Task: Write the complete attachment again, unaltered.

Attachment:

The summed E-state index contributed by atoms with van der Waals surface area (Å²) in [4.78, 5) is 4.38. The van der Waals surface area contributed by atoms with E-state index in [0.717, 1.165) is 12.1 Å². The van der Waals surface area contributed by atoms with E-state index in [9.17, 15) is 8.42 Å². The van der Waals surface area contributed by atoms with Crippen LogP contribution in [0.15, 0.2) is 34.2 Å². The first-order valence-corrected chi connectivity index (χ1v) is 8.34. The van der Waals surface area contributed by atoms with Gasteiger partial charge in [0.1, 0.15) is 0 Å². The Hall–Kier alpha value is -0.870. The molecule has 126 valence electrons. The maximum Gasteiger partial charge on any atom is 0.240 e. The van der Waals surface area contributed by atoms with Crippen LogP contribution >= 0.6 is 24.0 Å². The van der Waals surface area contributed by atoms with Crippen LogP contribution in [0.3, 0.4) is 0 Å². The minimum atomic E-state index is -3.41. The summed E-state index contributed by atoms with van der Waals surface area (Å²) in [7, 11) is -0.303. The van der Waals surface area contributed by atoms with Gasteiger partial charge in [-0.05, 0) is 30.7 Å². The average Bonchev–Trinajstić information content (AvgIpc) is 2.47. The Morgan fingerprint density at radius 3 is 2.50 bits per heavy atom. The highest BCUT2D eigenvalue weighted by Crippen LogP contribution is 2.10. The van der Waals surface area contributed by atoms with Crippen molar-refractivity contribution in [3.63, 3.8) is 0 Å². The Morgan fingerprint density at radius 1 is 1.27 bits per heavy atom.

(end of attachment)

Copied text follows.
The summed E-state index contributed by atoms with van der Waals surface area (Å²) in [4.78, 5) is 4.38. The van der Waals surface area contributed by atoms with E-state index in [0.717, 1.165) is 12.1 Å². The van der Waals surface area contributed by atoms with E-state index in [9.17, 15) is 8.42 Å². The van der Waals surface area contributed by atoms with Crippen LogP contribution in [0.15, 0.2) is 34.2 Å². The first-order valence-corrected chi connectivity index (χ1v) is 8.34. The van der Waals surface area contributed by atoms with Gasteiger partial charge in [0.1, 0.15) is 0 Å². The Hall–Kier alpha value is -0.870. The molecule has 126 valence electrons. The maximum Gasteiger partial charge on any atom is 0.240 e. The van der Waals surface area contributed by atoms with Crippen LogP contribution >= 0.6 is 24.0 Å². The van der Waals surface area contributed by atoms with Crippen LogP contribution in [0.3, 0.4) is 0 Å². The minimum atomic E-state index is -3.41. The summed E-state index contributed by atoms with van der Waals surface area (Å²) in [7, 11) is -0.303. The van der Waals surface area contributed by atoms with Gasteiger partial charge in [-0.05, 0) is 30.7 Å². The average Bonchev–Trinajstić information content (AvgIpc) is 2.47. The Morgan fingerprint density at radius 3 is 2.50 bits per heavy atom. The highest BCUT2D eigenvalue weighted by Crippen LogP contribution is 2.10. The van der Waals surface area contributed by atoms with Crippen molar-refractivity contribution in [3.63, 3.8) is 0 Å². The Morgan fingerprint density at radius 1 is 1.27 bits per heavy atom.